When you put content online it can live forever.  When you are looking for a job, hoping to survive a merger or yearning for a promotion at work, are you extra careful with what you put online?  What about the items that have been there for a while?  Do you review your profile and timeline and remove things that could hurt your chances of getting the job?

Put content online

What Did You Put Online?

You may think you post appropriate content on professional sites or social networks related to work, like LinkedIn. But be aware that your entire online presence is open to being considered by potential employers, new management, or anyone looking to promote an employee. A Google or Bing search can uncover a great deal of your online activity.

Think about the last time your favorite sports team lost the big game, or the referees made you mad. Did you comment on that anywhere online?

What about COVID-19 and wearing masks? How about the stay-at-home orders? Did you comment or rant about something related?

Were you mad about the latest racial controversy and indulged in some negative comments on Twitter?

Did you post about the celebration with bottles of alcohol in your hands when the stay at home order lifted?

Were there layoffs in your company or unfair treatment of individual employees you complained about? Or maybe you were an essential worker and complained.

What You Put Online Is Visible To Employers

I’m not saying you shouldn’t have an opinion, just that whatever you are posting is visible to those checking out your profile and could make a difference in how they think of you.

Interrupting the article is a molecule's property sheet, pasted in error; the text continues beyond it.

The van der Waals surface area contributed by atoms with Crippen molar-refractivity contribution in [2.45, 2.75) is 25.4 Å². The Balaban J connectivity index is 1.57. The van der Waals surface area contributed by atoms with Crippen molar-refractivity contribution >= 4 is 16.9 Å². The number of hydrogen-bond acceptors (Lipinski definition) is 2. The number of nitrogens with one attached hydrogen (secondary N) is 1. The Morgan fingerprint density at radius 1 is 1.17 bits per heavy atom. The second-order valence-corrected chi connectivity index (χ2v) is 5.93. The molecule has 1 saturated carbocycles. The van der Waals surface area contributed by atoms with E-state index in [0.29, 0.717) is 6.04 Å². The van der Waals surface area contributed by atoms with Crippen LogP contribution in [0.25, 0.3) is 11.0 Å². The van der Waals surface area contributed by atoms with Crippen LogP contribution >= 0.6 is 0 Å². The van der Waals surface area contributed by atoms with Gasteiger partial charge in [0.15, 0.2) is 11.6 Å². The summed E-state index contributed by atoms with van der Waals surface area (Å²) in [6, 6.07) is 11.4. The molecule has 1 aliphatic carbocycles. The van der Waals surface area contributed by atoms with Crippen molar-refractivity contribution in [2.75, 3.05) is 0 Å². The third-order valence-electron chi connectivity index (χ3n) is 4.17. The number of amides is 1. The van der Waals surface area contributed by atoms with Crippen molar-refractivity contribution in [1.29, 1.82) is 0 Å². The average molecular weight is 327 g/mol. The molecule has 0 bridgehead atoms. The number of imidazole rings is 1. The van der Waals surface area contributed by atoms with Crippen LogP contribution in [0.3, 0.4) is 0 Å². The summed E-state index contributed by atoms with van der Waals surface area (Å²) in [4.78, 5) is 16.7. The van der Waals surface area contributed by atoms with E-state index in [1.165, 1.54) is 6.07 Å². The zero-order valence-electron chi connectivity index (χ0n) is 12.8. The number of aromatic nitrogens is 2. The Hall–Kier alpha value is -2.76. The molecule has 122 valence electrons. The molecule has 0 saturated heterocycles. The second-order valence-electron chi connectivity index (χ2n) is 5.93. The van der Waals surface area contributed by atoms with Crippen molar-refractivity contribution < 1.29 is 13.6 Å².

Anything inappropriate you write or post online can come back to haunt you professionally. Your reputation can be built up or squashed by the way you engage online. According to Caroline Vandergriff in the post, Beware on Social Media: Old posts may come back to haunt you, “Big errors can cost you. Old posts could come back to haunt you when it comes time to apply for college or look for a new job.”

Put Content Online2018 Career Builder survey found that 70 percent of employers use social media to screen candidates during the hiring process, and at least 43 percent use it to check on current employees. They reported that the top behaviors that create a bad impression were:

  • Provocative or inappropriate photos
  • Posts about drinking or using drugs
  • Discriminatory comments about race, gender or religion

So think twice before you hit enter. Comments with profanity, mean posts about other people, complaints about work, and comments about partying are just a few of the things posted on social media that can come back to hurt you in the future.

What You Put Online Can Show Your Expertise

Social networks and blogs are a great way to show your expertise, knowledge, and ability to communicate well with others. If you do it right, you can easily enhance your credibility.

Be conscientious of how you present yourself to others online and always ask yourself, is this something I would want a potential employer to see? If it isn’t, then maybe you shouldn’t be posting it.

Do You Need Help With Your Job Search?

If you need help updating your resume or practicing for an interview during these hard times, consider reaching out to me, Rachel Schneider, at Career Find to assist you.

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